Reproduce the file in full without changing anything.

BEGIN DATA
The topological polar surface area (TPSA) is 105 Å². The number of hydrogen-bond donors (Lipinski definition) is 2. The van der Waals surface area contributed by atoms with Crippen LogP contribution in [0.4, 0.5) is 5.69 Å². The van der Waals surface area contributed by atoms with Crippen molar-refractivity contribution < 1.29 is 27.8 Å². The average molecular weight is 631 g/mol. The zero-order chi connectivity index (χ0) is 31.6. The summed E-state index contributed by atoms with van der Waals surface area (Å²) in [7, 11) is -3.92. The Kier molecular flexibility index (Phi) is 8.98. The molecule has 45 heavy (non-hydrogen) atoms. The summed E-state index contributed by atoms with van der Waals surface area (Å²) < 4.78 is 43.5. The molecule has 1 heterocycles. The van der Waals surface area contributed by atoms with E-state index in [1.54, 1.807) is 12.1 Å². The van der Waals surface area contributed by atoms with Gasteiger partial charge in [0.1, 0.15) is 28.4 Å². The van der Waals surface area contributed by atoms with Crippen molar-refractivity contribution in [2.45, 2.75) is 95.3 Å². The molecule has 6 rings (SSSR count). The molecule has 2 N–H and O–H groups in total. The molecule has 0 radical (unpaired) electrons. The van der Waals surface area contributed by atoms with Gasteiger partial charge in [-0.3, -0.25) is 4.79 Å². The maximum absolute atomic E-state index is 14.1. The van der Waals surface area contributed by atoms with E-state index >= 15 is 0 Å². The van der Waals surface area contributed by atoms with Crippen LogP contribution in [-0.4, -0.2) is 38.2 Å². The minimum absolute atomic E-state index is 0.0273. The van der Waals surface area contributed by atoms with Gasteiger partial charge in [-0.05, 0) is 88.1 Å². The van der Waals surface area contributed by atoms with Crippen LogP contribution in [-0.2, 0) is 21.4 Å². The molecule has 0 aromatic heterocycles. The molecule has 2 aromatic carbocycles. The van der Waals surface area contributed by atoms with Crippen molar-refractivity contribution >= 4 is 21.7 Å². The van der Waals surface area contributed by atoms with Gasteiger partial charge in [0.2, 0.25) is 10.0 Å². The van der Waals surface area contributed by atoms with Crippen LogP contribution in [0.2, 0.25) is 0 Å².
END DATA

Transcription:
The topological polar surface area (TPSA) is 105 Å². The number of hydrogen-bond donors (Lipinski definition) is 2. The van der Waals surface area contributed by atoms with Crippen LogP contribution in [0.4, 0.5) is 5.69 Å². The van der Waals surface area contributed by atoms with Crippen molar-refractivity contribution < 1.29 is 27.8 Å². The average molecular weight is 631 g/mol. The zero-order chi connectivity index (χ0) is 31.6. The summed E-state index contributed by atoms with van der Waals surface area (Å²) in [7, 11) is -3.92. The Kier molecular flexibility index (Phi) is 8.98. The molecule has 45 heavy (non-hydrogen) atoms. The summed E-state index contributed by atoms with van der Waals surface area (Å²) < 4.78 is 43.5. The molecule has 1 heterocycles. The van der Waals surface area contributed by atoms with E-state index in [1.54, 1.807) is 12.1 Å². The van der Waals surface area contributed by atoms with Gasteiger partial charge in [0.1, 0.15) is 28.4 Å². The van der Waals surface area contributed by atoms with Crippen molar-refractivity contribution in [2.45, 2.75) is 95.3 Å². The molecule has 6 rings (SSSR count). The molecule has 2 N–H and O–H groups in total. The molecule has 0 radical (unpaired) electrons. The van der Waals surface area contributed by atoms with Gasteiger partial charge in [-0.3, -0.25) is 4.79 Å². The maximum absolute atomic E-state index is 14.1. The van der Waals surface area contributed by atoms with E-state index >= 15 is 0 Å². The van der Waals surface area contributed by atoms with Crippen LogP contribution in [-0.4, -0.2) is 38.2 Å². The minimum absolute atomic E-state index is 0.0273. The van der Waals surface area contributed by atoms with Gasteiger partial charge in [-0.05, 0) is 88.1 Å². The van der Waals surface area contributed by atoms with Crippen LogP contribution in [-0.2, 0) is 21.4 Å². The molecule has 0 aromatic heterocycles. The molecule has 2 aromatic carbocycles. The van der Waals surface area contributed by atoms with Crippen molar-refractivity contribution >= 4 is 21.7 Å². The van der Waals surface area contributed by atoms with Gasteiger partial charge in [0.2, 0.25) is 10.0 Å². The van der Waals surface area contributed by atoms with Crippen LogP contribution in [0.2, 0.25) is 0 Å².